Stores always depended on big holiday crowds and work as much as a year in advance with manufacturers on securing exclusive items. Now, the virus has turned the holiday shopping model upside down. Stores have slashed orders and crowds are an anathema. With fears of a wave of virus cases in the fall, the biggest nightmare would be if retailers had to reclose during the most critical time of the year, analysts said.
“Historically, deal hunting and holiday shopping can mean crowded events, and this isn’t a year for crowds,” Minneapolis-based Target said in a corporate blog posted. It said its holiday deals would come earlier than ever — starting in October.
Walmart, the nation's largest retailer, announced its move last week.
But sales ended up eating into Black Friday and many critics lambasted stores for not honoring the holiday and allowing their workers to spend it with family. In response to the backlash and also poor sales, some stores and malls like Bloomington, Minnesota-based Mall of America, reversed course and have not to opened on Thanksgiving in recent years. Costco and Nordstrom among others have always remained closed on Thanksgiving, noting they want to respect the holiday.
The bigger question still looms on how to handle Black Friday itself, which also draws huge crowds — and sales. Despite competition from Thanksgiving shopping, Black Friday ranks as either the top or No. 2 sales day of the year.
Thanksgiving is not even in the top 10 because sales start around 5 p.m. But the day ranked third in online shopping behind Cyber Monday and Black Friday respectively last year, according to Adobe Analytics, which tracks online sales for 80 of the top 100 retailers.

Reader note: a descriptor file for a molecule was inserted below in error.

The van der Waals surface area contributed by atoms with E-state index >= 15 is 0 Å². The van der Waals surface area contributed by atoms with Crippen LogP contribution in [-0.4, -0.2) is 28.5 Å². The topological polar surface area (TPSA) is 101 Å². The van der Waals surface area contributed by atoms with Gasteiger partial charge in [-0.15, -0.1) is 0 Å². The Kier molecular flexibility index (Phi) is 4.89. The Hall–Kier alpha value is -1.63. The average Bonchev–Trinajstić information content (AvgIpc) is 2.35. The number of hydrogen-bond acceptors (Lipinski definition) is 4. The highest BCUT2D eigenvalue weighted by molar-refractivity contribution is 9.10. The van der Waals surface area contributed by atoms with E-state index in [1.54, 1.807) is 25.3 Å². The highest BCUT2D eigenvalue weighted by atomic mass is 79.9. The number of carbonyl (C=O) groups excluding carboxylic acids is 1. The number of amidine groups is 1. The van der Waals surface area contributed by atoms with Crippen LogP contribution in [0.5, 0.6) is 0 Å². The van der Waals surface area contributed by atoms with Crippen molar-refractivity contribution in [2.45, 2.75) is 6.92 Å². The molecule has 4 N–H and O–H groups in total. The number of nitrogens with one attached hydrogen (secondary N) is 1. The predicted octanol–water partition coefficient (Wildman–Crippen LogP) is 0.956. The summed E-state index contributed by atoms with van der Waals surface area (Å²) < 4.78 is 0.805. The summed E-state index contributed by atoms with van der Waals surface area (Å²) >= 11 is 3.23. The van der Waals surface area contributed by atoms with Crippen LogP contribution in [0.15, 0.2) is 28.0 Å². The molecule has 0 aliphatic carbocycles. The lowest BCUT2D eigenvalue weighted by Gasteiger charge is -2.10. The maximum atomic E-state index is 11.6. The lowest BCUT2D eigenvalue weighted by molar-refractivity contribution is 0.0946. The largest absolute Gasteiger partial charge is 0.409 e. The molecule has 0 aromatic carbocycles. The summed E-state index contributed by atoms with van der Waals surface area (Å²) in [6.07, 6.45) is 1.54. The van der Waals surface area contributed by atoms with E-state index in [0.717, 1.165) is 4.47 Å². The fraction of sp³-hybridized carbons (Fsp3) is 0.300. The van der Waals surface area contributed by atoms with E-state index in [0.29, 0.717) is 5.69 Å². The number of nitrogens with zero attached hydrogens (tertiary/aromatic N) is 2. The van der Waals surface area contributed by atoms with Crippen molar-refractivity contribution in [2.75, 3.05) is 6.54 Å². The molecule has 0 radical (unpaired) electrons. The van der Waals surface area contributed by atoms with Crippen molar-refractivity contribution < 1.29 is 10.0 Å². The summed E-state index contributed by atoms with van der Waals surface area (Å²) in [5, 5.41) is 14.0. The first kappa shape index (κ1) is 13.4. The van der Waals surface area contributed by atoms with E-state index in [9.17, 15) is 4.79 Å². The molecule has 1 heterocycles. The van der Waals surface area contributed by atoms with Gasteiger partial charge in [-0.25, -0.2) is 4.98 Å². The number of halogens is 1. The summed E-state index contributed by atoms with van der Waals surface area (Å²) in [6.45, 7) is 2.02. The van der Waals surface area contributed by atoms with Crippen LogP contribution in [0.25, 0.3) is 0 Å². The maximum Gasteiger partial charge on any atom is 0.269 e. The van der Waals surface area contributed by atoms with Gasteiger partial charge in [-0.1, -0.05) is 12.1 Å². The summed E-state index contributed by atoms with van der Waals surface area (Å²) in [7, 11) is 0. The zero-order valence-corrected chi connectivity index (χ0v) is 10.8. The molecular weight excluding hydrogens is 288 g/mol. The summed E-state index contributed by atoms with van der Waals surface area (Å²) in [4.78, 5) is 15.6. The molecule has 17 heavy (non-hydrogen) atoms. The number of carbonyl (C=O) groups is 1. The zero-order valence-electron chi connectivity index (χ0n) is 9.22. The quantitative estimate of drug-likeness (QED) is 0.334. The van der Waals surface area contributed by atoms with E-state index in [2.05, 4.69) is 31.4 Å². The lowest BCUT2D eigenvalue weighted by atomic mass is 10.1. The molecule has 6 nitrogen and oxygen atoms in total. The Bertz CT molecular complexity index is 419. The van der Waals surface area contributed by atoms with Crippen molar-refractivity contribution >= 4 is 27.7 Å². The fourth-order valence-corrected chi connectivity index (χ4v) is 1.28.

Walmart and Target declined to comment on their plans for Black Friday, but analysts say they believe that the retailers will pivot their business more online and focus on limiting the number of shoppers in stores. Like Target, other retailers will also likely start holiday sales even earlier to stretch out crowds.
Macy’s CEO Jeff Gennette said earlier this month that the department store will be pivoting its Black Friday business more toward online and will likely be going “full force” with holiday marketing right after Halloween. It also will be staggering events to reduce customer traffic in the store.
Still, pushing sales further online will likely be more costly for retailers because of shipping expenses. And while many stores like Macy’s will ramp up curbside pickup for the first time this holiday season, that strategy will create logistical challenges to meet shoppers’ holiday demands.
Sucharita Kodali, an e-commerce analyst at Forrester Research Inc., said that the profit margins retailers get on their online sales are anywhere from 50% to 80% of what they get when the same item is bought in the store.
“This is going to be a very tough holiday season in terms of where sales are going to come from, “ said Joel Rampoldt, a managing director in the retail practice at AlixPartners.
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